The Commission on Presidential Debates (CPD) announced early today (Jan. 6) that it has selected Wake Forest to host a presidential debate proposed for Oct. 11. The debate is scheduled to be held at 9 p.m. in Wake Forest’s Wait Chapel, where Bush and Dukakis met in 1988 to debate foreign and domestic policy in front of an estimated 65 million U.S. television viewers.
In the fall, Wake Forest teamed with the Winston-Salem Convention and Visitors Bureau (CVB) to submit a bid to bring a 2000 debate to the Wake Forest campus.
“We are delighted at the prospect of holding on our campus one of the most important events of the 2000 elections,” said Wake Forest President Thomas K. Hearn Jr.
Hearn met with the news media today to discuss the commission’s decision.
“I am convinced that one reason the commission decided to return here is that the city, the county and the university made their experience in 1988 so positive, and we intend to do that again,” Hearn said.
“I want to thank the Winston-Salem Convention and Visitors Bureau for their role in this successful bid,” Hearn added. “They are partners in the preparation and execution necessary to ensure an excellent debate.”
Stephan Dragisic, convention sales manager with the Winston-Salem CVB, has said the organization is “committed to this event and working closely with Wake Forest University.” Others in Winston-Salem have joined in expressing their support for the event, including Winston-Salem Mayor Jack Cavanagh and the Greater Winston-Salem Chamber of Commerce.
Wake Forest will be required to recruit sponsors to provide a total of $550,000 to the commission for the debate’s production.
“We will set about that task right away,” Hearn declared.
“Having been through this experience once before, we have a very good idea of the logistics required,” he said.
Hearn also referred to the benefits that improved campus facilities offer the debate. The university has extensively renovated Wait Chapel, installing new lighting and sound systems, as well as a new ceiling custom-designed to boost the building’s acoustics. Wake Forest’s Benson University Center, opened two years after the previous presidential debate on campus, offers sufficient space to establish a center for journalists covering the event.
Wake Forest also expects its extensive information technology resources to play a role in the debate. The commission has indicated that it is looking for creative ways to use technology in the debates. In 1999, Yahoo! Internet Life magazine ranked Wake Forest third among the nation’s 100 most wired colleges and universities.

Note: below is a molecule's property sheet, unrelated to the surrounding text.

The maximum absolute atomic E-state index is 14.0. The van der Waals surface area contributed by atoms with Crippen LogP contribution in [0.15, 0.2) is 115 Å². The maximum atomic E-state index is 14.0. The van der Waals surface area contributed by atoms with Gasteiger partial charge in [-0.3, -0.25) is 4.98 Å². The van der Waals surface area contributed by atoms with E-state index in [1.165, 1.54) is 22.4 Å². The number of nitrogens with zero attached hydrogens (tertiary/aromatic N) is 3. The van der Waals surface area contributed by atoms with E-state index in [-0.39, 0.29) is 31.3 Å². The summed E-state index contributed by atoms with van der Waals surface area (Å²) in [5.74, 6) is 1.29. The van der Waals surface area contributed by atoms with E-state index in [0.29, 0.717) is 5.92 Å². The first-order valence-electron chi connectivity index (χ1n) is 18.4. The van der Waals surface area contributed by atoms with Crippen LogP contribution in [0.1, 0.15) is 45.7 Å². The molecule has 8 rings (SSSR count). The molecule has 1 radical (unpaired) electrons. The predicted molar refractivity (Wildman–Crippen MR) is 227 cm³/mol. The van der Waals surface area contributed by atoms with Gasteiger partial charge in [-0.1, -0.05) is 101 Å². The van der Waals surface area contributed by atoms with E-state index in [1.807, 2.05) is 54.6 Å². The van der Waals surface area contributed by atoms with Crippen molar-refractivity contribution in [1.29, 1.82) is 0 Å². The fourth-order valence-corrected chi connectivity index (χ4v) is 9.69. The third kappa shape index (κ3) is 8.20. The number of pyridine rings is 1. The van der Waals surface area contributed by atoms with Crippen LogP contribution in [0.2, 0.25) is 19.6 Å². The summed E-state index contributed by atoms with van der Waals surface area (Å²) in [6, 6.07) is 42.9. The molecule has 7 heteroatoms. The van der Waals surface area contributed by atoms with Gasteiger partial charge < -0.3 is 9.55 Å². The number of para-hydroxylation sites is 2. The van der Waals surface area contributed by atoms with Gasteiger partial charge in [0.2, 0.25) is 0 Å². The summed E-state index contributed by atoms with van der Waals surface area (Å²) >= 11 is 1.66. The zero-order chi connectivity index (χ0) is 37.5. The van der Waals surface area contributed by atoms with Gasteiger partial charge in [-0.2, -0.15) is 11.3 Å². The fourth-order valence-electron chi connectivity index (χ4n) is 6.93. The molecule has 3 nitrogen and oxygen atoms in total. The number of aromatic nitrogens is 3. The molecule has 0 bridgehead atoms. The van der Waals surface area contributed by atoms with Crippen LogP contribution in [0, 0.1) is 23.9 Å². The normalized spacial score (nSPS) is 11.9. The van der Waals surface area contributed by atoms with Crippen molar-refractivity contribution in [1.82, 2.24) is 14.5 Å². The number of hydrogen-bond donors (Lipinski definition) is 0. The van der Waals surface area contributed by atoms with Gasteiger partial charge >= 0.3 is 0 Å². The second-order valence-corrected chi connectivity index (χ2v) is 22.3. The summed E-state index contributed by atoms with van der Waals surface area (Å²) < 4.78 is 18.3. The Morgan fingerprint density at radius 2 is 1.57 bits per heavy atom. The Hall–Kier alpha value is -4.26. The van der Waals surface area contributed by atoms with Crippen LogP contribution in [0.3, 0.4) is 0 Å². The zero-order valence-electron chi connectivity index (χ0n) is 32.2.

The Sept. 25, 1988, presidential debate at Wake Forest occurred after three Wake Forest undergraduates proposed the idea to the university in 1987. Supported by the university, the students–Michael Smith, Beth Dawson McAlhany and Scott Dubois–enlisted the support of their fellow students in bringing the debate to campus.
“To have that experience as a student was extraordinary,” McAlhany said in a recent interview.
“It was a very big event in my life that I am still proud of,” said McAlhany, who is director of marketing for Kindermusik International in Greensboro.
McAlhany, Smith and Dubois graduated in 1989. Smith is managing director for PNC Capital Markets Inc. in Pittsburgh; Dubois is a senior sales representative for Nokia Mobile Phones in Atlanta.
Smith considers the 1988 Wake Forest debate as setting the standard for other presidential debates since that time, observing that many have occurred on college campuses.
“Practically everybody on the Wake Forest campus had a chance to play a part in history,” said Smith. “It was a unique educational experience for everyone.”
The university estimates that about 600 students participated in some manner in the 1988 debate, many of them assisting news organizations, the commission or others. Hearn said today that he anticipates the 2000 debate at Wake Forest will offer many students an opportunity to participate and learn.
Wake Forest alumnus Dubois recalled that the previous debate provided him with a lifelong lesson.
“I learned the value of being totally committed to something,” Dubois said recently.
The 1988 debate attracted representatives from hundreds of news media outlets, including the major television networks. Wait Chapel underwent several temporary changes to accommodate four anchor booths for ABC, NBC, CBS and CNN and make room for extensive amounts of television equipment.
The debate’s moderator was PBS’s Jim Lehrer. The panelists were Peter Jennings of ABC, John Mashek of the Atlanta Constitution and Ann Groer of the Orlando Sentinel.
Sign up for weekly news highlights.Subscribe